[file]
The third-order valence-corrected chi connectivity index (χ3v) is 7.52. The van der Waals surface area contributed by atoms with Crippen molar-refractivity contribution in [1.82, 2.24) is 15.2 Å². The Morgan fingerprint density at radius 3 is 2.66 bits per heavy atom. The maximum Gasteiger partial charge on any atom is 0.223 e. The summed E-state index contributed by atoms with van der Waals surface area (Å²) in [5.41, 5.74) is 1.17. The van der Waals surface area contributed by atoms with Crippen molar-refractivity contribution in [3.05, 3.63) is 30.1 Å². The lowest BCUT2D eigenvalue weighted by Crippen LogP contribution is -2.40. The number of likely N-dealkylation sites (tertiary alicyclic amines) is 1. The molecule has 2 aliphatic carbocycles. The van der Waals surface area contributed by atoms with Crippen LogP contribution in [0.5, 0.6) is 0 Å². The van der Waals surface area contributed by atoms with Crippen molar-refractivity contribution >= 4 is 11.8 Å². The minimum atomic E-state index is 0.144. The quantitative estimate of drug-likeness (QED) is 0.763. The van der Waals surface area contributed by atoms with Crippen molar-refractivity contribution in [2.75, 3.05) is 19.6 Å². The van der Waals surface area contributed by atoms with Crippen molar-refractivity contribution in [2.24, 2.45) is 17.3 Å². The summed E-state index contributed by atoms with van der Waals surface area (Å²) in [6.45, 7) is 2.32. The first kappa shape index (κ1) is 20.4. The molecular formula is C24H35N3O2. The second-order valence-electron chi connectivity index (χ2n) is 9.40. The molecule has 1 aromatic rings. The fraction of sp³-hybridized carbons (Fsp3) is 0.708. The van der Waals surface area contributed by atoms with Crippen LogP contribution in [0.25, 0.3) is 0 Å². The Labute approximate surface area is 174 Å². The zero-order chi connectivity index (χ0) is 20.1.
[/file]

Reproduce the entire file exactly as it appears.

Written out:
The third-order valence-corrected chi connectivity index (χ3v) is 7.52. The van der Waals surface area contributed by atoms with Crippen molar-refractivity contribution in [1.82, 2.24) is 15.2 Å². The Morgan fingerprint density at radius 3 is 2.66 bits per heavy atom. The maximum Gasteiger partial charge on any atom is 0.223 e. The summed E-state index contributed by atoms with van der Waals surface area (Å²) in [5.41, 5.74) is 1.17. The van der Waals surface area contributed by atoms with Crippen molar-refractivity contribution in [3.05, 3.63) is 30.1 Å². The lowest BCUT2D eigenvalue weighted by Crippen LogP contribution is -2.40. The number of likely N-dealkylation sites (tertiary alicyclic amines) is 1. The molecule has 2 aliphatic carbocycles. The van der Waals surface area contributed by atoms with Crippen LogP contribution in [0.5, 0.6) is 0 Å². The van der Waals surface area contributed by atoms with Crippen molar-refractivity contribution >= 4 is 11.8 Å². The minimum atomic E-state index is 0.144. The quantitative estimate of drug-likeness (QED) is 0.763. The van der Waals surface area contributed by atoms with Crippen molar-refractivity contribution in [2.75, 3.05) is 19.6 Å². The van der Waals surface area contributed by atoms with Crippen molar-refractivity contribution in [2.24, 2.45) is 17.3 Å². The summed E-state index contributed by atoms with van der Waals surface area (Å²) in [6.45, 7) is 2.32. The first kappa shape index (κ1) is 20.4. The molecular formula is C24H35N3O2. The second-order valence-electron chi connectivity index (χ2n) is 9.40. The molecule has 1 aromatic rings. The fraction of sp³-hybridized carbons (Fsp3) is 0.708. The van der Waals surface area contributed by atoms with Crippen LogP contribution in [0.25, 0.3) is 0 Å². The Labute approximate surface area is 174 Å². The zero-order chi connectivity index (χ0) is 20.1.